您正在查看: unix 分类下的文章

chapter 1.  unix system overview


Chapter 1. UNIX System Overview

    Section 1.1. Introduction

    Section 1.2. UNIX Architecture

    Section 1.3. Logging In

    Section 1.4. Files and Directories

    Section 1.5. Input and Output

    Section 1.6. Programs and Processes

    Section 1.7. Error Handling

    Section 1.8. User Identification

    Section 1.9. Signals

    Section 1.10. Time Values

    Section 1.11. System Calls and Library Functions

    Section 1.12. Summary

    Exercises

section 1.1.  introduction


1.1. Introduction

All operating systems provide services for programs they run. Typical services include executing a new program, opening a file, reading a file, allocating a region of memory, getting the current time of day, and so on. The focus of this text is to describe the services provided by various versions of the UNIX operating system.

Describing the UNIX System in a strictly linear fashion, without any forward references to terms that haven't been described yet, is nearly impossible (and would probably be boring). This chapter provides a whirlwind tour of the UNIX System from a programmer's perspective. We'll give some brief descriptions and examples of terms and concepts that appear throughout the text. We describe these features in much more detail in later chapters. This chapter also provides an introduction and overview of the services provided by the UNIX System, for programmers new to this environment.

foreword


Foreword

At some point during nearly every interview I give, as well as in question periods after talks, I get asked some variant of the same question: "Did you expect Unix to last for so long?" And of course the answer is always the same: No, we didn't quite anticipate what has happened. Even the observation that the system, in some form, has been around for well more than half the lifetime of the commercial computing industry is now dated.

The course of developments has been turbulent and complicated. Computer technology has changed greatly since the early 1970s, most notably in universal networking, ubiquitous graphics, and readily available personal computing, but the system has somehow managed to accommodate all of these phenomena. The commercial environment, although today dominated on the desktop by Microsoft and Intel, has in some ways moved from single-supplier to multiple sources and, in recent years, to increasing reliance on public standards and on freely available source.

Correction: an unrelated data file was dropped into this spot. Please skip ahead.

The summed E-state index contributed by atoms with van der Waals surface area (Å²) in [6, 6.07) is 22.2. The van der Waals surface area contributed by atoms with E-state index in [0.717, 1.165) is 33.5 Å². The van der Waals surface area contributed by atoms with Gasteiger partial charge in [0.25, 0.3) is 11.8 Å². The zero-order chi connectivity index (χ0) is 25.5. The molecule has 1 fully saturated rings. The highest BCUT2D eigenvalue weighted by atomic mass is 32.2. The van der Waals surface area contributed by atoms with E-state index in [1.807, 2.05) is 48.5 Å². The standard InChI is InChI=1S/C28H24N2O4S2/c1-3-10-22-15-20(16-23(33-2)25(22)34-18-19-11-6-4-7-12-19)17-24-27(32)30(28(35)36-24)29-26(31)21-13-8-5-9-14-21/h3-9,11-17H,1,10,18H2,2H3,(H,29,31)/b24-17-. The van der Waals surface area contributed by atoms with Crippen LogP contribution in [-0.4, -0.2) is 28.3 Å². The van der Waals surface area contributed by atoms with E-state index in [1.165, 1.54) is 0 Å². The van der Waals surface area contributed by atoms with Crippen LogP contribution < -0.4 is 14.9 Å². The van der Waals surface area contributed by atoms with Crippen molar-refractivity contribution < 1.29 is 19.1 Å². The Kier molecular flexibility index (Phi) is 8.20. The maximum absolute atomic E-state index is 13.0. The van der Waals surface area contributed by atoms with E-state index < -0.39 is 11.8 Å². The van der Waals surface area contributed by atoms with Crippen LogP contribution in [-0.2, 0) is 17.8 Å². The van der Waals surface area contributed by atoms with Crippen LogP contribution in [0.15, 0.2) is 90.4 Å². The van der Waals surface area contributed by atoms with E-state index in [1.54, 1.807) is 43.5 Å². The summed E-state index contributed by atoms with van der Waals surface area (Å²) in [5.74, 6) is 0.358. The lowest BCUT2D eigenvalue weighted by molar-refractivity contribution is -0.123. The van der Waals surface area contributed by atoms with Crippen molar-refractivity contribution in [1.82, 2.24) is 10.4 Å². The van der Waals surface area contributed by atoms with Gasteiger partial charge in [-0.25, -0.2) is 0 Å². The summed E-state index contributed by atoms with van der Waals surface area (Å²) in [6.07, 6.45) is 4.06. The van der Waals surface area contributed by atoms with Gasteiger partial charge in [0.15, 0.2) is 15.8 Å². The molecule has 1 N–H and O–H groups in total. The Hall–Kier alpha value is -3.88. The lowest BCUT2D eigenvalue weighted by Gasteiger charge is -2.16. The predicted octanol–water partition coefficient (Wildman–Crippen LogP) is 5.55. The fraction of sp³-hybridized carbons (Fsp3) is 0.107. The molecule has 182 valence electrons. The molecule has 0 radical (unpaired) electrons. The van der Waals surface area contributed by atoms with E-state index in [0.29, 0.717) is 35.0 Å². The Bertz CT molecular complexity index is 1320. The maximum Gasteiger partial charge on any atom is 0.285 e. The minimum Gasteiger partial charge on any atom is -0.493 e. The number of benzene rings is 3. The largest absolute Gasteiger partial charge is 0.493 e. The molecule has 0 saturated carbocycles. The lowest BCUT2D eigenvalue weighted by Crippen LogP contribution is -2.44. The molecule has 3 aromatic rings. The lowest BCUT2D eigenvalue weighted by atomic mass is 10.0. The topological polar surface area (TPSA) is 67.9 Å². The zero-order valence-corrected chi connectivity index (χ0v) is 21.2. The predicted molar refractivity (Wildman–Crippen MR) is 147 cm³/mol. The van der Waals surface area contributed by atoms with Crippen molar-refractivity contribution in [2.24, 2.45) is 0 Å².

Fortunately, Unix, considered as a phenomenon and not just a brand, has been able to move with and even lead this wave. AT&T in the 1970s and 1980s was protective of the actual Unix source code, but encouraged standardization efforts based on the system's interfaces and languages. For example, the SVIDthe System V Interface Definitionwas published by AT&T, and it became the basis for the POSIX work and its follow-ons. As it happened, Unix was able to adapt rather gracefully to a networked environment and, perhaps less elegantly, but still adequately, to a graphical one. And as it also happened, the basic Unix kernel interface and many of its characteristic user-level tools were incorporated into the technological foundations of the open-source movement.

It is important that papers and writings about the Unix system were always encouraged, even while the software of the system itself was proprietary, for example Maurice Bach's book, The Design of the Unix Operating System. In fact, I would claim that a central reason for the system's longevity has been that it has attracted remarkably talented writers to explain its beauties and mysteries. Brian Kernighan is one of these; Rich Stevens is certainly another. The first edition of this book, along with his series of books about networking, are rightfully regarded as remarkably well-crafted works of exposition, and became hugely popular.

However, the first edition of this book was published before linux and the several open-source renditions of the Unix interface that stemmed from the Berkeley CSRG became widespread, and also at a time when many people's networking consisted of a serial modem. Steve Rago has carefully updated this book to account for the technology changes, as well as developments in various ISO and IEEE standards since its first publication. Thus his examples are fresh, and freshly tested.

It's a most worthy second edition of a classic.

Murray Hill, New Jersey

Dennis Ritchie

March 2005